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The Street of Crocodiles (Classic, 20th-Century, Penguin) Paperback – March 1, 1992

ISBN-13: 978-0140186253 ISBN-10: 0140186255 Edition: Reissue

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Product Details

  • Series: Classic, 20th-Century, Penguin
  • Paperback: 160 pages
  • Publisher: Penguin Classics; Reissue edition (March 1, 1992)
  • Language: English
  • ISBN-10: 0140186255
  • ISBN-13: 978-0140186253
  • Product Dimensions: 7.7 x 5 x 0.4 inches
  • Shipping Weight: 4 ounces (View shipping rates and policies)
  • Average Customer Review: 4.7 out of 5 stars  See all reviews (23 customer reviews)
  • Amazon Best Sellers Rank: #273,974 in Books (See Top 100 in Books)

Editorial Reviews

Language Notes

Text: English, Polish (translation) --This text refers to an out of print or unavailable edition of this title.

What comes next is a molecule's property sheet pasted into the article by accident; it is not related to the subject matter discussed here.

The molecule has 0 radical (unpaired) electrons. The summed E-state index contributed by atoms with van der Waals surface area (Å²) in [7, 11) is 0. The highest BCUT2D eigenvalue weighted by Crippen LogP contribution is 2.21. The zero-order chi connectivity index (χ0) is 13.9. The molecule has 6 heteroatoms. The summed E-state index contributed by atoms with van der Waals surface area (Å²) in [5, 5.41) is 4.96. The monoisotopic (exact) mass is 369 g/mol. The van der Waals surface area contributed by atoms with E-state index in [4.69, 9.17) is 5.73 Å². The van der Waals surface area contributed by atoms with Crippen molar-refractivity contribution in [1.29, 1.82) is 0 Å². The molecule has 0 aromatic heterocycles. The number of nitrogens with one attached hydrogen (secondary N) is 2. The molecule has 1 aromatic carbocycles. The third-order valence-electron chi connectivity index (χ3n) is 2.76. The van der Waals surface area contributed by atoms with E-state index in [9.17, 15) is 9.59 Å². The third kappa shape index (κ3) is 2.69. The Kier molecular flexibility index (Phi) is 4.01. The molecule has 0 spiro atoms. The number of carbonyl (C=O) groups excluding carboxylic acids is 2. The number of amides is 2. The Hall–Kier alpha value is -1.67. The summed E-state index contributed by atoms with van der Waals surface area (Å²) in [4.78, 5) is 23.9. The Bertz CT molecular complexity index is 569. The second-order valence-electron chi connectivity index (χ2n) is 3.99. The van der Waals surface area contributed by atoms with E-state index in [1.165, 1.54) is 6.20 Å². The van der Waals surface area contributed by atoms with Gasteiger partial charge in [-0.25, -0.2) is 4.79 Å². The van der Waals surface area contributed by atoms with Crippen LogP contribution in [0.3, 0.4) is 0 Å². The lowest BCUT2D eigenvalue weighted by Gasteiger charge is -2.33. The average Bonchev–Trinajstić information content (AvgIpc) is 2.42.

Customer Reviews

4.7 out of 5 stars
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Schulz wrote in Polish and his fiction is pretty much sui generis.
R. M. Peterson
The external reality so closely associated with the subjects and settings of his work are widely regarded as bleak and burnished.
fmeursault@yahoo.com
The richness of the sentences, their imagery and use of language reveal a great depth of talent.
David Thierry

Most Helpful Customer Reviews

104 of 110 people found the following review helpful By Alyssa A. Lappen TOP 1000 REVIEWERVINE VOICE on January 8, 2004
Format: Paperback
I hadn't heard of Bruno Schulz until, in the mid 1990s, I saw Simon McBurney's Theatre de Complicite play based on this novel.

The book's characters are unbelievably haunting, despite its complete lack of dialogue. No wonder Polish writer Bruno Schulz is best known for this novel, though it is little more than 120 pages. It is easily one of the most poetic and riveting novels of the 20th century. It was also Schulz' first. It was published in 1934 as "Cinnamon Shops."